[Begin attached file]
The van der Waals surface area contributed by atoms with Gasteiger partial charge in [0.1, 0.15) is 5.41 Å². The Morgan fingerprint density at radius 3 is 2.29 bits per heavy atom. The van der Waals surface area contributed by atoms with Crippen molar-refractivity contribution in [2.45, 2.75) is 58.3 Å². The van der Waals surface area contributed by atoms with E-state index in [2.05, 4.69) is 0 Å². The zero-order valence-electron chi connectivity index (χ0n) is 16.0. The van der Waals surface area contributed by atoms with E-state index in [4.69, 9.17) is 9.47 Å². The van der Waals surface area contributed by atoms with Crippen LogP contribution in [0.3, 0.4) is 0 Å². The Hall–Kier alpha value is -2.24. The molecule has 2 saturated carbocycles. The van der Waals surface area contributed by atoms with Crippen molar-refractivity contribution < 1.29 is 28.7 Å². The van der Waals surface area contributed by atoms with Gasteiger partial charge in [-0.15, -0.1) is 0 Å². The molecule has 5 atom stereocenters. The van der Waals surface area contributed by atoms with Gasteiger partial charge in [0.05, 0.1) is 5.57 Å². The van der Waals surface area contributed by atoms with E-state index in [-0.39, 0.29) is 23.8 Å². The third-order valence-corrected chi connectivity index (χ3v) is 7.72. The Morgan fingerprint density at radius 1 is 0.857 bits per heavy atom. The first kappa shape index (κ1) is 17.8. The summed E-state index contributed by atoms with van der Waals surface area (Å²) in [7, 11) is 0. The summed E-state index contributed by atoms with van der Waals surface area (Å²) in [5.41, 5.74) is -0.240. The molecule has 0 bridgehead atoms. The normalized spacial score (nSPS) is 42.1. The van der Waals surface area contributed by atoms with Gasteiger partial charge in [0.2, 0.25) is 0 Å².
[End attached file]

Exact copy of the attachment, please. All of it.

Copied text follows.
The van der Waals surface area contributed by atoms with Gasteiger partial charge in [0.1, 0.15) is 5.41 Å². The Morgan fingerprint density at radius 3 is 2.29 bits per heavy atom. The van der Waals surface area contributed by atoms with Crippen molar-refractivity contribution in [2.45, 2.75) is 58.3 Å². The van der Waals surface area contributed by atoms with E-state index in [2.05, 4.69) is 0 Å². The zero-order valence-electron chi connectivity index (χ0n) is 16.0. The van der Waals surface area contributed by atoms with E-state index in [4.69, 9.17) is 9.47 Å². The van der Waals surface area contributed by atoms with Crippen LogP contribution in [0.3, 0.4) is 0 Å². The Hall–Kier alpha value is -2.24. The molecule has 2 saturated carbocycles. The van der Waals surface area contributed by atoms with Crippen molar-refractivity contribution < 1.29 is 28.7 Å². The van der Waals surface area contributed by atoms with Gasteiger partial charge in [-0.15, -0.1) is 0 Å². The molecule has 5 atom stereocenters. The van der Waals surface area contributed by atoms with Gasteiger partial charge in [0.05, 0.1) is 5.57 Å². The van der Waals surface area contributed by atoms with E-state index in [-0.39, 0.29) is 23.8 Å². The third-order valence-corrected chi connectivity index (χ3v) is 7.72. The Morgan fingerprint density at radius 1 is 0.857 bits per heavy atom. The first kappa shape index (κ1) is 17.8. The summed E-state index contributed by atoms with van der Waals surface area (Å²) in [7, 11) is 0. The summed E-state index contributed by atoms with van der Waals surface area (Å²) in [5.41, 5.74) is -0.240. The molecule has 0 bridgehead atoms. The normalized spacial score (nSPS) is 42.1. The van der Waals surface area contributed by atoms with Gasteiger partial charge in [0.2, 0.25) is 0 Å².